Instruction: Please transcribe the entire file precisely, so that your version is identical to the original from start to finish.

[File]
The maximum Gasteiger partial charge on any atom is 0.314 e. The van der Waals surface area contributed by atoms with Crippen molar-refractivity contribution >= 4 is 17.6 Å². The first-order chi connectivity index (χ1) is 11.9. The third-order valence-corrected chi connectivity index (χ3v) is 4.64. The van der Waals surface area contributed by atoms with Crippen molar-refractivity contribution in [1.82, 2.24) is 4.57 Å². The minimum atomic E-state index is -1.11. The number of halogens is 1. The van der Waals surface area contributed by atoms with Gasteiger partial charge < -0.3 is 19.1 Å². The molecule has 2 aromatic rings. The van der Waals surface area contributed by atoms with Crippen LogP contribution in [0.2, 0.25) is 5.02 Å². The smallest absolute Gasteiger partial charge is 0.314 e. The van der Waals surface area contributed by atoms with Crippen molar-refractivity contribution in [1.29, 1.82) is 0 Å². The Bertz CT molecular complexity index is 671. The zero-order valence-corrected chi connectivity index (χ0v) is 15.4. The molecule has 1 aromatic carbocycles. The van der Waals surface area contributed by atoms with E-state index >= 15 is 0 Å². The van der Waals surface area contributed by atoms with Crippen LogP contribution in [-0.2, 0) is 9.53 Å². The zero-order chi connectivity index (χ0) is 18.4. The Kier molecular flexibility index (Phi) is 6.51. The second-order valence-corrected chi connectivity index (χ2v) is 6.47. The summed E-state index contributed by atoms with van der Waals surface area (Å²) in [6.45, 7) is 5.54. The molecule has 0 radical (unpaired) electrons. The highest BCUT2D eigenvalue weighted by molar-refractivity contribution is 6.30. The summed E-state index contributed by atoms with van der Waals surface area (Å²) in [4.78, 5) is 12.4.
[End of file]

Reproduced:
The maximum Gasteiger partial charge on any atom is 0.314 e. The van der Waals surface area contributed by atoms with Crippen molar-refractivity contribution >= 4 is 17.6 Å². The first-order chi connectivity index (χ1) is 11.9. The third-order valence-corrected chi connectivity index (χ3v) is 4.64. The van der Waals surface area contributed by atoms with Crippen molar-refractivity contribution in [1.82, 2.24) is 4.57 Å². The minimum atomic E-state index is -1.11. The number of halogens is 1. The van der Waals surface area contributed by atoms with Gasteiger partial charge < -0.3 is 19.1 Å². The molecule has 2 aromatic rings. The van der Waals surface area contributed by atoms with Crippen LogP contribution in [0.2, 0.25) is 5.02 Å². The smallest absolute Gasteiger partial charge is 0.314 e. The van der Waals surface area contributed by atoms with Crippen molar-refractivity contribution in [1.29, 1.82) is 0 Å². The Bertz CT molecular complexity index is 671. The zero-order valence-corrected chi connectivity index (χ0v) is 15.4. The molecule has 1 aromatic carbocycles. The van der Waals surface area contributed by atoms with E-state index >= 15 is 0 Å². The van der Waals surface area contributed by atoms with Crippen LogP contribution in [-0.2, 0) is 9.53 Å². The zero-order chi connectivity index (χ0) is 18.4. The Kier molecular flexibility index (Phi) is 6.51. The second-order valence-corrected chi connectivity index (χ2v) is 6.47. The summed E-state index contributed by atoms with van der Waals surface area (Å²) in [6.45, 7) is 5.54. The molecule has 0 radical (unpaired) electrons. The highest BCUT2D eigenvalue weighted by molar-refractivity contribution is 6.30. The summed E-state index contributed by atoms with van der Waals surface area (Å²) in [4.78, 5) is 12.4.